Oliver called for quicker, streamlined reviews of major projects and to guard against radical ideologues looking to hijack the review process and cause indefinite delays.

At the provincial level, the government seems more ambivalent. B.C. Premier Christy Clark has attracted criticism recently for her refusal to take a strong position with the joint review panel. Alberta will be there as a participant, but B.C. has only applied for intervenor status, which restricts the province from introducing evidence.

"The official position of the British Columbia government is that we will let the process go ahead, and watch with intense interest," says North Vancouver-Seymour Liberal MLA Jane Thornthwaite, adding that we do need to get our oil from somewhere.

That said, Thornthwaite acknowledges that her constituents have contacted her to voice concerns - particularly over the northern Enbridge pipeline - and she questions the economic benefits of the plans. B.C.'s economy has been resilient, but that resilience is not due to oil, according to Thornthwaite.

"Tourists come from all over the world to visit that beautiful area," Thornthwaite says, discussing Boyum's wilderness tours. "Obviously, if there was anything to (damage) that pristine environment, it would negatively affect not just their businesses but everybody else's business as well as the First Nations' way of life."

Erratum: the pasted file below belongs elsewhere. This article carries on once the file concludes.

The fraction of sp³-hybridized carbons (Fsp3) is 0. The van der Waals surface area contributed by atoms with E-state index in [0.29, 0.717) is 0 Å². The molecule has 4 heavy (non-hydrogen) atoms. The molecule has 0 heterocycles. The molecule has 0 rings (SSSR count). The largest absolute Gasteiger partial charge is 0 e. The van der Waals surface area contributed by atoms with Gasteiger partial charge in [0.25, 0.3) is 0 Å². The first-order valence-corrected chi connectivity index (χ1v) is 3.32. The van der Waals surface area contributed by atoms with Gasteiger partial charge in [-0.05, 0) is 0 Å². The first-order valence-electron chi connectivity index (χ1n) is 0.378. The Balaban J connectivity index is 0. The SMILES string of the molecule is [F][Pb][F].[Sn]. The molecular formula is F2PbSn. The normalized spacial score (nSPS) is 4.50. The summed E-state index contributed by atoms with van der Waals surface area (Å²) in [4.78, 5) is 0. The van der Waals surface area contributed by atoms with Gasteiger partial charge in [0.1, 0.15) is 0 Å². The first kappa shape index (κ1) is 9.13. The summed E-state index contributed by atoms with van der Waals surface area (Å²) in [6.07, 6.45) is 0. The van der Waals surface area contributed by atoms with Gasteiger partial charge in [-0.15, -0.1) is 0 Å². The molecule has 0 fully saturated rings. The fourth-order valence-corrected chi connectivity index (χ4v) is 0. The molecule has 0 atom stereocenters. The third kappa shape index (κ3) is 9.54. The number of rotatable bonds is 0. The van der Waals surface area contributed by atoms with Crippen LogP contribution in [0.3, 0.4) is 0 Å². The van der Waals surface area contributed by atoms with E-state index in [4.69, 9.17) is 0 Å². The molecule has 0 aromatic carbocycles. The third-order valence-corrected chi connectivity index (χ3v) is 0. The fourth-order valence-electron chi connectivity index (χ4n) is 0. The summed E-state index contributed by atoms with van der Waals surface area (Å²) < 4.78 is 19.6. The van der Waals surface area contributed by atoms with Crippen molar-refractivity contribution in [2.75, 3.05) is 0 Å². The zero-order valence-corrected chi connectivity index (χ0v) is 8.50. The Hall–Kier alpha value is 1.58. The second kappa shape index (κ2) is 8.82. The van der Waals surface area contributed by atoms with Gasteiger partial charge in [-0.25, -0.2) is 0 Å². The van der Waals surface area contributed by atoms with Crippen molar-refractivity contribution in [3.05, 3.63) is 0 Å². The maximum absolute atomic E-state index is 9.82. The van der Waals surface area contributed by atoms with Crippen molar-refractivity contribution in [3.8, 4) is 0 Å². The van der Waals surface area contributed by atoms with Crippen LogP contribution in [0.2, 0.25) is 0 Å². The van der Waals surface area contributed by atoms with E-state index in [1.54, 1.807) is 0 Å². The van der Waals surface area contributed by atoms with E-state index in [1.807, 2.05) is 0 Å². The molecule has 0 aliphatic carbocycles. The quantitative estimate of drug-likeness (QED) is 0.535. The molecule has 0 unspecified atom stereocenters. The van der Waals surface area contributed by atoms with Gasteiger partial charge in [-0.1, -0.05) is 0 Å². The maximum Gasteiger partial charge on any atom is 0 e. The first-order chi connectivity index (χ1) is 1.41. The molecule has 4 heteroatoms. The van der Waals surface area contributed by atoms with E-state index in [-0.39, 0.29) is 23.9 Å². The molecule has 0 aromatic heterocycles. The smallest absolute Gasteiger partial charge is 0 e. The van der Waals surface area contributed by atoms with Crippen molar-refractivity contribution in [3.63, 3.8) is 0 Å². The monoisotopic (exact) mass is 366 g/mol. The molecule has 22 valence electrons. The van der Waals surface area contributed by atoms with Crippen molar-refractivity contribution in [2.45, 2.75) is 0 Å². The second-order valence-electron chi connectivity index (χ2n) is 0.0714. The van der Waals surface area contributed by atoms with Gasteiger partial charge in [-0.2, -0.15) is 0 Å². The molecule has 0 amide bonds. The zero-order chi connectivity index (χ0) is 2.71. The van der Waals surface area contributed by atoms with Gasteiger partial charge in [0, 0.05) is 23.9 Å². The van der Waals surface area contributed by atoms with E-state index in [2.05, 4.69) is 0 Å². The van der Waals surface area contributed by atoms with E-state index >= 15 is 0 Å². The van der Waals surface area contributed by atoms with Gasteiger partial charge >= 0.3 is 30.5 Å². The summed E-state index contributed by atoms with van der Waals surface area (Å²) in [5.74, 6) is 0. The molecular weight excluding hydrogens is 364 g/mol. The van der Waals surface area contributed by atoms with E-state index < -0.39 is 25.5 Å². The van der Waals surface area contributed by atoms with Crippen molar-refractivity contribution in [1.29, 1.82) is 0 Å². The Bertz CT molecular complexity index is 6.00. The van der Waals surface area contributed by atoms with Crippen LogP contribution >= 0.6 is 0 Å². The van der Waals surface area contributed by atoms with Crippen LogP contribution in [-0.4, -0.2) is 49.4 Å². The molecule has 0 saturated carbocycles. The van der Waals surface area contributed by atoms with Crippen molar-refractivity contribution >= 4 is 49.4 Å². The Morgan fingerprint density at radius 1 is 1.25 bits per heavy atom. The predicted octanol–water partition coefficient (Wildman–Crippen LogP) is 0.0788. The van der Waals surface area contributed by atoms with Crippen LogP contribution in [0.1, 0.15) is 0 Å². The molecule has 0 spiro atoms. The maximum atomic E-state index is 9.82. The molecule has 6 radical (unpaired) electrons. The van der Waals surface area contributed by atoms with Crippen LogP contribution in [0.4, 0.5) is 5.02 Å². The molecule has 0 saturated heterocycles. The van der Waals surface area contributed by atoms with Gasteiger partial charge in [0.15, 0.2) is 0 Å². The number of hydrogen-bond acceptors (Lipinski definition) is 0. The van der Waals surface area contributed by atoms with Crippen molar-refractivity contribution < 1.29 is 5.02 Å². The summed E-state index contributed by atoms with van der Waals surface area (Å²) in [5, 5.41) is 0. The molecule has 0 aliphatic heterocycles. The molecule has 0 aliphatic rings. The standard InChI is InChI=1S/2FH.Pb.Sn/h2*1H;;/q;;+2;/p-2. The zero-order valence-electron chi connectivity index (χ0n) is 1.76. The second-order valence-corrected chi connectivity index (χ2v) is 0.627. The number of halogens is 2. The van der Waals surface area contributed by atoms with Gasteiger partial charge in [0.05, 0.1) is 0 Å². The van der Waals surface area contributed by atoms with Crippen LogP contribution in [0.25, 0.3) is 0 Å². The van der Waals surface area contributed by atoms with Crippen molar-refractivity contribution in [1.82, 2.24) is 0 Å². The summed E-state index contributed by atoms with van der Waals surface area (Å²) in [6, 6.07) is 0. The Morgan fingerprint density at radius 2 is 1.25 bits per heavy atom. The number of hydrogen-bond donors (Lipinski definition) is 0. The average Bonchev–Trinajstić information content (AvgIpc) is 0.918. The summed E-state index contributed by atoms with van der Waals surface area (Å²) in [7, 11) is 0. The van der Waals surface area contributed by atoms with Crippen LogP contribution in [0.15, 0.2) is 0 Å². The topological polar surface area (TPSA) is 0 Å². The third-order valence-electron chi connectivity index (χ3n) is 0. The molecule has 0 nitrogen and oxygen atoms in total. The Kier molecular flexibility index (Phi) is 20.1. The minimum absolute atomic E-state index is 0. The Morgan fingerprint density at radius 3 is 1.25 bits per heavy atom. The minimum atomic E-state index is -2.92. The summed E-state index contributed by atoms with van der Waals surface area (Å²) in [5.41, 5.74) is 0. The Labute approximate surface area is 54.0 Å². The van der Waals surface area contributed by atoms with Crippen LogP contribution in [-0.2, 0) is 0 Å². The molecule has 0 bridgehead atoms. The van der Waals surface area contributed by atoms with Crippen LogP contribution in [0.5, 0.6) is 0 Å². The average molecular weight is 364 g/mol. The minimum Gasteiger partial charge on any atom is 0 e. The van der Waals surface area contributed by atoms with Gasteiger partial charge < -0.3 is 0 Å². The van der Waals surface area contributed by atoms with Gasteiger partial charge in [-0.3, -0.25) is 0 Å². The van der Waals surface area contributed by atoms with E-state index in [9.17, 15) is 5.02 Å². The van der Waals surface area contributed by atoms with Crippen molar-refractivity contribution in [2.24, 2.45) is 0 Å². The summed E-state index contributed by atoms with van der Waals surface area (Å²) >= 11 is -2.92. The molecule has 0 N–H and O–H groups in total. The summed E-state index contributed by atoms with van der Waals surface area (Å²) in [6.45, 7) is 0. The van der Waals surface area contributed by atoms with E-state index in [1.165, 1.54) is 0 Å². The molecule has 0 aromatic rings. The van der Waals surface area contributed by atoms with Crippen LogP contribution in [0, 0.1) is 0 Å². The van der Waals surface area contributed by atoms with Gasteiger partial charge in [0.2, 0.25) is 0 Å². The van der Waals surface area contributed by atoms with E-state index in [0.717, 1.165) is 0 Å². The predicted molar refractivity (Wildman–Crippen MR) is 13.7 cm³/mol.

The northern pipeline will produce 560 long-term jobs in B.C. according to Enbridge. Still, that economic boost doesn't tip the scales of risk vs. reward for Thornthwaite.

"The amount of jobs that we would get, certainly on its own, would not be a reason to risk our shores," she says.

The MLA's comments echo West's view of the economic side of the equation.

"To be clear, the new Kinder Morgan pipeline is entirely about export, it's not about our local consumption," he says. "My biggest fear, is that really, the biggest number of jobs would be in dealing with the cleanup if there's an oil spill."

Boyum's not sure what impact her efforts will have, but for her business, for her colleagues and for her love of seafood, she says she'll continue to oppose the tankers.

"Hopefully, the people of British Columbia are going to really wake up and see that it has to be stopped."